View Cart

Blog category: Young Adult

Review: "Heidi" by Johanna Spyri


Written in 1880 by Swiss author Johanna Spyri, Heidi focuses on events in the life of a young orphan who is pawned off on her hermit grandfather at a young age. Heidi’s innate goodness and loving attitude has a deep effect on those around her, including grumpy gramps, helping them to realize the error of their ways and changing their lives for the better. Heidi–as all the best literature, young adult or not–has something for readers of all ages and beliefs. Continue reading .

Review: "The Butterfly Dress" by Miranda Koerner


The Butterfly Dress is a Cinderella tale retold in modern times. When not in design class, Flora Oak works as a seamstress for a mother who closely approximates Cinderella’s Wicked Stepmother. Flora works hard, eats large, and is so accustomed to her superiors calling her a failure that she accepts those opinions without question. One day, she is asked to create a gown for Eleanor Nottingham, the duchess of local society. Mrs. Nottingham sends a horse-driven carriage to take her to the Nottingham estate where Flora meets a possible Prince Charming, but complications abound before she can reach her happy ending. The story’s conclusion drifts more toward Fractured Fairy Tales than the Brothers Grimm, and more power to it! Continue reading .

Review: "The Secret Garden" by Frances Hodgson Burnett


First published in 1909, The Secret Garden is one of Burnett’s most popular novels and is considered a classic of children’s literature. It tells the story of Mary Lennox, a sickly, orphan girl, who is sent to isolated Misselthwaite Manor in Yorkshire, England. There she befriends a boy named Dickon with whom she investigates a secret garden on the Manor grounds. Here the garden becomes a metaphor for Mary’s transformative effect upon her cousin and uncle. Continue reading .

Review: "Dear Enemy" by Jean Webster


First published in 1915, Dear Enemy is a sequel to Daddy Long Legs. Judy Abbott, whose letters to her anonymous benefactor made up the first novel, hardly makes an appearance in this one. The main character is Judy’s pal from college, Sallie McBride, who Judy recruits from her frivolous life to run the John Grier orphan asylum. Sallie’s letters are mostly to Judy, but letters to others including to the home’s moody Scottish doctor–her “enemy”–add some variation. Continue reading .

Review: "Little Men" by Louisa May Alcott


First published in 1871, Little Men the sequel to Little Women. It continues where Little Women left off set at the school established by Jo and her professor husband, Fritz Bhaer. Jo is the catalyst moving the education process along, the glue holding the school together and the engineer studying and solving the human problems that surface when a multitude of students with widely divergent backgrounds come together. Continue reading .

Review: "The Enchanted Castle" by E. Nesbit


Although I’m not nostalgic and seldom reread children’s books, I had astonishingly good taste as a child: I read Little Women, Linnets and Valerians, The Witch of Blackbird Pond, Friday’s Tunnel, An Episode of Sparrows, and E. Nesbit’s The Enchanted Castle. E. Nesbit’s charming fantasy classics were my favorites, and I demanded them for several birthdays and Christmases. I didn’t call these fantasies: I referred to them as “magic adventure books.” The adventure happens to witty, independent, intelligent children against the background of ordinary life at the turn of the twentieth century. Continue reading .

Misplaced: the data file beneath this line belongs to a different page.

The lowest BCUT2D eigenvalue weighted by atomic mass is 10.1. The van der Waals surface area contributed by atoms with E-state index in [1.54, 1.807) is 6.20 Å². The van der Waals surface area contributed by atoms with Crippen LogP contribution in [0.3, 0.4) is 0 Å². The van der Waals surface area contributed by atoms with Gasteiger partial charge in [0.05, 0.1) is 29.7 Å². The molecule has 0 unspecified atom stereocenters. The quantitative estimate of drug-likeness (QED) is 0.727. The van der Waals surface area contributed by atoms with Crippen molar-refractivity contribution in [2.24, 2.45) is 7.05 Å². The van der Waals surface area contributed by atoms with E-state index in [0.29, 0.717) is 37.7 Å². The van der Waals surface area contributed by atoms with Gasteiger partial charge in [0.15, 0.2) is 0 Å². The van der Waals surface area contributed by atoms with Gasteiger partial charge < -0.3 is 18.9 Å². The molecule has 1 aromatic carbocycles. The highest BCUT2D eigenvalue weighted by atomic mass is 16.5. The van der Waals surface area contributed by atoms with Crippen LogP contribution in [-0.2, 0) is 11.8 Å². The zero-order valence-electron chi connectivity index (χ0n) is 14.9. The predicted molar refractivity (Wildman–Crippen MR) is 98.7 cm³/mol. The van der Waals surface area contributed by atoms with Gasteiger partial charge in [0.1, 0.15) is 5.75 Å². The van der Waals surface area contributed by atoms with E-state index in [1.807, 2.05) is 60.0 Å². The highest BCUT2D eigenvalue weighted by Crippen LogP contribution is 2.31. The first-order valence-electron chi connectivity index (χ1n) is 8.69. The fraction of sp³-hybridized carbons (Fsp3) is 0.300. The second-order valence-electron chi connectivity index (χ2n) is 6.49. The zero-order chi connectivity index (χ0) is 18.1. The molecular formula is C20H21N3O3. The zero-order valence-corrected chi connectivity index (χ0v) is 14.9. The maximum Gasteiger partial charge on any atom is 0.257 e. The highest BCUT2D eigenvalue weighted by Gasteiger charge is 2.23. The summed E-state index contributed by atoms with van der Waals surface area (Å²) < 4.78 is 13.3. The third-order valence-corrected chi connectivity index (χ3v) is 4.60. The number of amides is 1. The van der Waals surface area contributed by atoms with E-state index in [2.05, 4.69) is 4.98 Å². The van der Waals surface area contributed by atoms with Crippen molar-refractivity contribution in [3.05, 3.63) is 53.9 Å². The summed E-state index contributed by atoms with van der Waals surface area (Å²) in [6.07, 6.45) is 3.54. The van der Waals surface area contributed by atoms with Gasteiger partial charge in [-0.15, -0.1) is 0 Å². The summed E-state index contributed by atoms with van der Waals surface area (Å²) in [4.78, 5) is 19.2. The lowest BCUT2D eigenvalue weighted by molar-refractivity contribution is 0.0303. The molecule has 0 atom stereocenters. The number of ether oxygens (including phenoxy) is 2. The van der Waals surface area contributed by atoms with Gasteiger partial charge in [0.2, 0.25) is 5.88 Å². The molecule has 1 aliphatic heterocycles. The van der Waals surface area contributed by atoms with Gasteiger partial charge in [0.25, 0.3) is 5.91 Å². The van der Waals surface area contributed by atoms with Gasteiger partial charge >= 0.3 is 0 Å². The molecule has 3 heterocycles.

Review: "Daddy Long Legs" by Jean Webster


Comprised mostly of letters from orphan Jerusha “Judy” Abbott to her anonymous benefactor whom she has never met, this novel chronicles Judy’s departure from the orphanage through four years of college. Her high spirits get her through many trials, and by the end she turns out a mature (yet energetic) young woman who gets her happy ending. Continue reading .

"Eight Cousins" by Louisa May Alcott

Eight Cousins is a series of vignettes that illustrate the affection of the cousins and their parents, aunts, and uncles for each other. The tales demonstrate that family members can disagree with, and even disappoint, each other yet still hold each other in the highest regard. Rather than a series of conflicts or problems to solve, the novel tells about the ways in which the family works things out before they become conflicts. In spite of its dearth of conflict or challenge, however, the novel does come through with many amusing and satisfying stories. Continue reading .

"Princess Priscilla's Fortnight" by Elizabeth von Arnim

First published in 1905, Elizabeth von Arnim no doubt wrote Princess Priscilla’s Fortnight as a fairy tale for her children’s amusement. It tells the story of Priscilla, a popular and celebrated German princess, who grows tired of her lavish and pampered life. Through the instruction of her mentor, Herr Fritzing, she learns there is a wide and varied world outside the castle walls, and she yearns to escape. The marriage proposal of an eligible prince makes Priscilla realize that if she wants to escape the life she secretly detests, now is the time. Continue reading .

"What Katy Did" by Susan Coolidge

Published around 1870, What Katy Did tells the story of a rambunctious, headstrong twelve-year old girl who is infinitely likeable in spite of (or perhaps because of) these unfeminine traits. Katy has a zillion plans for the future, and any efforts at gentility go out the window as she rushes headlong into her destiny. Unfortunately, her destiny is not exactly what she had foreseen. Continue reading .

Browse Ebooks by Tag

Support Free Ebooks

If you enjoy our free ebooks, please consider making a donation to offset website costs.
Why donate?

Highest Rated Ebooks